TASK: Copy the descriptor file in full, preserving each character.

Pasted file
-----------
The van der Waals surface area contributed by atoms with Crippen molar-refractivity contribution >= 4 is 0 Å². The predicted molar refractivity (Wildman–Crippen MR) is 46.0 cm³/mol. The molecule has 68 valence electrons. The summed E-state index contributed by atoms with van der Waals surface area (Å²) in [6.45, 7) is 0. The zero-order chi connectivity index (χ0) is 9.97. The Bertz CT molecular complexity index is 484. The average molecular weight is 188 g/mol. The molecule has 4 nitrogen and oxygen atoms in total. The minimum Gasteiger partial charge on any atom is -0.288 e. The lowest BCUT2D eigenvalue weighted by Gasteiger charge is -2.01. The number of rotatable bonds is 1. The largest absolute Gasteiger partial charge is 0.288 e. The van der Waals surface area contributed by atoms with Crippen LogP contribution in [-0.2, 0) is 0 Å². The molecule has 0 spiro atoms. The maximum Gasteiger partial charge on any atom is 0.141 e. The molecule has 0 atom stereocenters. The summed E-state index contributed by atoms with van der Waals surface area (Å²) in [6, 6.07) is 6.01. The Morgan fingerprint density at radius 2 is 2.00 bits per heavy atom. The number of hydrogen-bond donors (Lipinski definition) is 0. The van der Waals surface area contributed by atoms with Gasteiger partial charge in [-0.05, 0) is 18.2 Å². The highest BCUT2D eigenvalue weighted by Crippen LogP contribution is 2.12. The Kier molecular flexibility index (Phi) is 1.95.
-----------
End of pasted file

The van der Waals surface area contributed by atoms with Crippen molar-refractivity contribution >= 4 is 0 Å². The predicted molar refractivity (Wildman–Crippen MR) is 46.0 cm³/mol. The molecule has 68 valence electrons. The summed E-state index contributed by atoms with van der Waals surface area (Å²) in [6.45, 7) is 0. The zero-order chi connectivity index (χ0) is 9.97. The Bertz CT molecular complexity index is 484. The average molecular weight is 188 g/mol. The molecule has 4 nitrogen and oxygen atoms in total. The minimum Gasteiger partial charge on any atom is -0.288 e. The lowest BCUT2D eigenvalue weighted by Gasteiger charge is -2.01. The number of rotatable bonds is 1. The largest absolute Gasteiger partial charge is 0.288 e. The van der Waals surface area contributed by atoms with Crippen LogP contribution in [-0.2, 0) is 0 Å². The molecule has 0 spiro atoms. The maximum Gasteiger partial charge on any atom is 0.141 e. The molecule has 0 atom stereocenters. The summed E-state index contributed by atoms with van der Waals surface area (Å²) in [6, 6.07) is 6.01. The Morgan fingerprint density at radius 2 is 2.00 bits per heavy atom. The number of hydrogen-bond donors (Lipinski definition) is 0. The van der Waals surface area contributed by atoms with Gasteiger partial charge in [-0.05, 0) is 18.2 Å². The highest BCUT2D eigenvalue weighted by Crippen LogP contribution is 2.12. The Kier molecular flexibility index (Phi) is 1.95.